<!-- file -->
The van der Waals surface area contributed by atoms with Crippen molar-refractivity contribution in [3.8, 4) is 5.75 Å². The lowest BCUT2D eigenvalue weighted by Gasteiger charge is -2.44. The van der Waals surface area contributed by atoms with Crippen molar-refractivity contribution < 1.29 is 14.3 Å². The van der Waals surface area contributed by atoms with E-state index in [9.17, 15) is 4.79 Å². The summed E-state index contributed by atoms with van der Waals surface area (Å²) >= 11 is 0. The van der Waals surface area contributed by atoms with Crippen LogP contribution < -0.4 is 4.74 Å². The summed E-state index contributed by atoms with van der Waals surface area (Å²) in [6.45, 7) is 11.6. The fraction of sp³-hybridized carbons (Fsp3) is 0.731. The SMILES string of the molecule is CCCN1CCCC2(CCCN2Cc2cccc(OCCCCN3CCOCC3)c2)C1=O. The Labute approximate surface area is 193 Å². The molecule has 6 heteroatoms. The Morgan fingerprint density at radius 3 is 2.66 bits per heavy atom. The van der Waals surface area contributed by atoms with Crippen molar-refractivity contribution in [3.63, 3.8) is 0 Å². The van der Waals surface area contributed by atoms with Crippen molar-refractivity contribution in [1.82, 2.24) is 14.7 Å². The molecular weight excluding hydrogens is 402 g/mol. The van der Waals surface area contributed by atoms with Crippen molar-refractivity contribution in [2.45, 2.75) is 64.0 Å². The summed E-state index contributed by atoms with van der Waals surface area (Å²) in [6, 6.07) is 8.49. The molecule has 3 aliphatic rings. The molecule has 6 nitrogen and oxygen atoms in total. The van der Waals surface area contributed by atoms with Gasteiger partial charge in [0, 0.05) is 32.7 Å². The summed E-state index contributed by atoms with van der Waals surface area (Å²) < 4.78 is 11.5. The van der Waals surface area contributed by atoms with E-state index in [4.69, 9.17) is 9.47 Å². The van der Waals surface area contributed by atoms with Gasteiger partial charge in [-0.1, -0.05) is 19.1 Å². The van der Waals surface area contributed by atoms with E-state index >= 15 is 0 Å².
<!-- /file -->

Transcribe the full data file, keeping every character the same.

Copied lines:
The van der Waals surface area contributed by atoms with Crippen molar-refractivity contribution in [3.8, 4) is 5.75 Å². The lowest BCUT2D eigenvalue weighted by Gasteiger charge is -2.44. The van der Waals surface area contributed by atoms with Crippen molar-refractivity contribution < 1.29 is 14.3 Å². The van der Waals surface area contributed by atoms with E-state index in [9.17, 15) is 4.79 Å². The summed E-state index contributed by atoms with van der Waals surface area (Å²) >= 11 is 0. The van der Waals surface area contributed by atoms with Crippen LogP contribution < -0.4 is 4.74 Å². The summed E-state index contributed by atoms with van der Waals surface area (Å²) in [6.45, 7) is 11.6. The fraction of sp³-hybridized carbons (Fsp3) is 0.731. The SMILES string of the molecule is CCCN1CCCC2(CCCN2Cc2cccc(OCCCCN3CCOCC3)c2)C1=O. The Labute approximate surface area is 193 Å². The molecule has 6 heteroatoms. The Morgan fingerprint density at radius 3 is 2.66 bits per heavy atom. The van der Waals surface area contributed by atoms with Crippen molar-refractivity contribution in [3.63, 3.8) is 0 Å². The van der Waals surface area contributed by atoms with Crippen molar-refractivity contribution in [1.82, 2.24) is 14.7 Å². The molecular weight excluding hydrogens is 402 g/mol. The van der Waals surface area contributed by atoms with Crippen molar-refractivity contribution in [2.45, 2.75) is 64.0 Å². The summed E-state index contributed by atoms with van der Waals surface area (Å²) in [6, 6.07) is 8.49. The molecule has 3 aliphatic rings. The molecule has 6 nitrogen and oxygen atoms in total. The van der Waals surface area contributed by atoms with Gasteiger partial charge in [0, 0.05) is 32.7 Å². The summed E-state index contributed by atoms with van der Waals surface area (Å²) < 4.78 is 11.5. The van der Waals surface area contributed by atoms with E-state index in [4.69, 9.17) is 9.47 Å². The van der Waals surface area contributed by atoms with Gasteiger partial charge in [-0.1, -0.05) is 19.1 Å². The van der Waals surface area contributed by atoms with E-state index >= 15 is 0 Å².